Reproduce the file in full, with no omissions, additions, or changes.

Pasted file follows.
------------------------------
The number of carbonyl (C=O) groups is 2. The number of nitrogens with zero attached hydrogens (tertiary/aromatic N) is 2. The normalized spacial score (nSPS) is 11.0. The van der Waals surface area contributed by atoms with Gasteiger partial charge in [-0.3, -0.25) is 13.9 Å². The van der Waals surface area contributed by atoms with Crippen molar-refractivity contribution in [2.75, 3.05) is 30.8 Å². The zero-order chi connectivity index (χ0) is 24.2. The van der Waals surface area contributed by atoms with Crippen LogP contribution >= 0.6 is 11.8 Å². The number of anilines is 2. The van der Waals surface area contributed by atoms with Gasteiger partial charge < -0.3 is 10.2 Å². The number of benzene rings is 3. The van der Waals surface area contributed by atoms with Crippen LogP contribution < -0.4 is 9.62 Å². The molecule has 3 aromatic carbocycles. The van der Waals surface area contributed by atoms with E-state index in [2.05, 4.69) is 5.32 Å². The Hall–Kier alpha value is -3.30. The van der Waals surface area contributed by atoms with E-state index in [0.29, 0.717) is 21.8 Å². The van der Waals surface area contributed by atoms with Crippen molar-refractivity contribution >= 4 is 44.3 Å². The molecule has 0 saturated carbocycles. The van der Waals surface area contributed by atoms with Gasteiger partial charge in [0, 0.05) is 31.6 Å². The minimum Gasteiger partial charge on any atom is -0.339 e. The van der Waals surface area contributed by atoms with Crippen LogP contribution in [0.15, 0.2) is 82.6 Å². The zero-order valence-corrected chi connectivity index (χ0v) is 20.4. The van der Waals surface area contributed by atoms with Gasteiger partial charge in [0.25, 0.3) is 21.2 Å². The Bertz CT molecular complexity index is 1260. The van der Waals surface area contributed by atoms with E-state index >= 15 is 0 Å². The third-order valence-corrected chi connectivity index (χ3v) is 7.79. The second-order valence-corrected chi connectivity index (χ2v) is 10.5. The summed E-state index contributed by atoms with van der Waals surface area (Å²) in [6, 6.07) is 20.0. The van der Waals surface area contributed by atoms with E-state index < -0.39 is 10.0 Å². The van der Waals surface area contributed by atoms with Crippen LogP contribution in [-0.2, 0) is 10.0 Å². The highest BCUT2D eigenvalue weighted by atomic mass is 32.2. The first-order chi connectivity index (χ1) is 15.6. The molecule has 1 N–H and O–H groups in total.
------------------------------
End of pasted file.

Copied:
The number of carbonyl (C=O) groups is 2. The number of nitrogens with zero attached hydrogens (tertiary/aromatic N) is 2. The normalized spacial score (nSPS) is 11.0. The van der Waals surface area contributed by atoms with Gasteiger partial charge in [-0.3, -0.25) is 13.9 Å². The van der Waals surface area contributed by atoms with Crippen molar-refractivity contribution in [2.75, 3.05) is 30.8 Å². The zero-order chi connectivity index (χ0) is 24.2. The van der Waals surface area contributed by atoms with Crippen LogP contribution >= 0.6 is 11.8 Å². The number of anilines is 2. The van der Waals surface area contributed by atoms with Gasteiger partial charge < -0.3 is 10.2 Å². The number of benzene rings is 3. The van der Waals surface area contributed by atoms with Crippen LogP contribution < -0.4 is 9.62 Å². The molecule has 3 aromatic carbocycles. The van der Waals surface area contributed by atoms with E-state index in [2.05, 4.69) is 5.32 Å². The Hall–Kier alpha value is -3.30. The van der Waals surface area contributed by atoms with E-state index in [0.29, 0.717) is 21.8 Å². The van der Waals surface area contributed by atoms with Crippen molar-refractivity contribution >= 4 is 44.3 Å². The molecule has 0 saturated carbocycles. The van der Waals surface area contributed by atoms with Gasteiger partial charge in [0, 0.05) is 31.6 Å². The minimum Gasteiger partial charge on any atom is -0.339 e. The van der Waals surface area contributed by atoms with Crippen LogP contribution in [0.15, 0.2) is 82.6 Å². The zero-order valence-corrected chi connectivity index (χ0v) is 20.4. The van der Waals surface area contributed by atoms with Gasteiger partial charge in [0.25, 0.3) is 21.2 Å². The Bertz CT molecular complexity index is 1260. The van der Waals surface area contributed by atoms with E-state index >= 15 is 0 Å². The third-order valence-corrected chi connectivity index (χ3v) is 7.79. The second-order valence-corrected chi connectivity index (χ2v) is 10.5. The summed E-state index contributed by atoms with van der Waals surface area (Å²) in [6, 6.07) is 20.0. The van der Waals surface area contributed by atoms with E-state index < -0.39 is 10.0 Å². The van der Waals surface area contributed by atoms with Crippen LogP contribution in [-0.2, 0) is 10.0 Å². The highest BCUT2D eigenvalue weighted by atomic mass is 32.2. The first-order chi connectivity index (χ1) is 15.6. The molecule has 1 N–H and O–H groups in total.